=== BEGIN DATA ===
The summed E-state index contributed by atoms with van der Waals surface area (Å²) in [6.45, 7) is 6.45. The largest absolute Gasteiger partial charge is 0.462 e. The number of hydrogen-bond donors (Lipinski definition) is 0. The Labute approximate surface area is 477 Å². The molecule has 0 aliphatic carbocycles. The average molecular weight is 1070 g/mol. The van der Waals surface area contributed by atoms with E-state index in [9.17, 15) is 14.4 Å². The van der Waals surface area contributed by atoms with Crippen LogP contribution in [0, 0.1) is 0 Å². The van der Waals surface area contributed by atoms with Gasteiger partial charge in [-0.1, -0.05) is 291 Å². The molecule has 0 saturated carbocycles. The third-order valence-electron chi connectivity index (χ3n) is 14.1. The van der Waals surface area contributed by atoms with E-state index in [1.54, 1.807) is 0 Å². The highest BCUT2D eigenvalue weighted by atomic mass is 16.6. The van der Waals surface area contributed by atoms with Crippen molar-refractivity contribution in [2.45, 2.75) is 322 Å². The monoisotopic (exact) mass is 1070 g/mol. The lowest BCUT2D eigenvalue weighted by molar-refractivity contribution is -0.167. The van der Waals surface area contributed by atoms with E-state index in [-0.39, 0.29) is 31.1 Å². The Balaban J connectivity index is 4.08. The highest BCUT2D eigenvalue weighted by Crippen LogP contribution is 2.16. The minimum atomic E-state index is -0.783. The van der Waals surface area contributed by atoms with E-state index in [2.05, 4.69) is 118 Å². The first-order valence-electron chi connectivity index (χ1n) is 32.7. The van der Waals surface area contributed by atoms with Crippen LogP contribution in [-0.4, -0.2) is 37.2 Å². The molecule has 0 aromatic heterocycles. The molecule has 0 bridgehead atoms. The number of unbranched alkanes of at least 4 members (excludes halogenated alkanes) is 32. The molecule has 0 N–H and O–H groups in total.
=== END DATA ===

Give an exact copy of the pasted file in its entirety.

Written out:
The summed E-state index contributed by atoms with van der Waals surface area (Å²) in [6.45, 7) is 6.45. The largest absolute Gasteiger partial charge is 0.462 e. The number of hydrogen-bond donors (Lipinski definition) is 0. The Labute approximate surface area is 477 Å². The molecule has 0 aliphatic carbocycles. The average molecular weight is 1070 g/mol. The van der Waals surface area contributed by atoms with E-state index in [9.17, 15) is 14.4 Å². The van der Waals surface area contributed by atoms with Crippen LogP contribution in [0, 0.1) is 0 Å². The van der Waals surface area contributed by atoms with Gasteiger partial charge in [-0.1, -0.05) is 291 Å². The molecule has 0 saturated carbocycles. The third-order valence-electron chi connectivity index (χ3n) is 14.1. The van der Waals surface area contributed by atoms with E-state index in [1.54, 1.807) is 0 Å². The highest BCUT2D eigenvalue weighted by atomic mass is 16.6. The van der Waals surface area contributed by atoms with Crippen molar-refractivity contribution in [2.45, 2.75) is 322 Å². The monoisotopic (exact) mass is 1070 g/mol. The lowest BCUT2D eigenvalue weighted by molar-refractivity contribution is -0.167. The van der Waals surface area contributed by atoms with E-state index in [-0.39, 0.29) is 31.1 Å². The Balaban J connectivity index is 4.08. The highest BCUT2D eigenvalue weighted by Crippen LogP contribution is 2.16. The minimum atomic E-state index is -0.783. The van der Waals surface area contributed by atoms with E-state index in [2.05, 4.69) is 118 Å². The first-order valence-electron chi connectivity index (χ1n) is 32.7. The van der Waals surface area contributed by atoms with Crippen LogP contribution in [-0.4, -0.2) is 37.2 Å². The molecule has 0 aromatic heterocycles. The molecule has 0 bridgehead atoms. The number of unbranched alkanes of at least 4 members (excludes halogenated alkanes) is 32. The molecule has 0 N–H and O–H groups in total.